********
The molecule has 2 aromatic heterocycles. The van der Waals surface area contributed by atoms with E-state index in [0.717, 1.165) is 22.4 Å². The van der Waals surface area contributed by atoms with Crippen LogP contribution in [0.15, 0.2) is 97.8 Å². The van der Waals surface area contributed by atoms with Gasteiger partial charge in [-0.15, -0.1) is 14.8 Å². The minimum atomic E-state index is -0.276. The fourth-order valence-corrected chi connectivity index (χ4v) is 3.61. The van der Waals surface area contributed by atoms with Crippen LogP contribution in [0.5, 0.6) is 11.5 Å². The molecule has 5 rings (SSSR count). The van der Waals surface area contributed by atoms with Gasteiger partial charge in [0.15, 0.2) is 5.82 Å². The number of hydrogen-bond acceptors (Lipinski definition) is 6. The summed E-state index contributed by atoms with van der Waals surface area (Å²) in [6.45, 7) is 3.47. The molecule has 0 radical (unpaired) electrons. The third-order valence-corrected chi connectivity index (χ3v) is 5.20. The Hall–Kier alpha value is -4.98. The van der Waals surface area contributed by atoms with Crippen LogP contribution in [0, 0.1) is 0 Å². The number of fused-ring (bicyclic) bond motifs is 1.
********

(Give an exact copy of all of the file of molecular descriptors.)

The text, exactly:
The molecule has 2 aromatic heterocycles. The van der Waals surface area contributed by atoms with E-state index in [0.717, 1.165) is 22.4 Å². The van der Waals surface area contributed by atoms with Crippen LogP contribution in [0.15, 0.2) is 97.8 Å². The van der Waals surface area contributed by atoms with Gasteiger partial charge in [-0.15, -0.1) is 14.8 Å². The minimum atomic E-state index is -0.276. The fourth-order valence-corrected chi connectivity index (χ4v) is 3.61. The van der Waals surface area contributed by atoms with Crippen LogP contribution in [0.5, 0.6) is 11.5 Å². The molecule has 5 rings (SSSR count). The van der Waals surface area contributed by atoms with Gasteiger partial charge in [0.15, 0.2) is 5.82 Å². The number of hydrogen-bond acceptors (Lipinski definition) is 6. The summed E-state index contributed by atoms with van der Waals surface area (Å²) in [6.45, 7) is 3.47. The molecule has 0 radical (unpaired) electrons. The third-order valence-corrected chi connectivity index (χ3v) is 5.20. The Hall–Kier alpha value is -4.98. The van der Waals surface area contributed by atoms with Crippen LogP contribution in [0, 0.1) is 0 Å². The number of fused-ring (bicyclic) bond motifs is 1.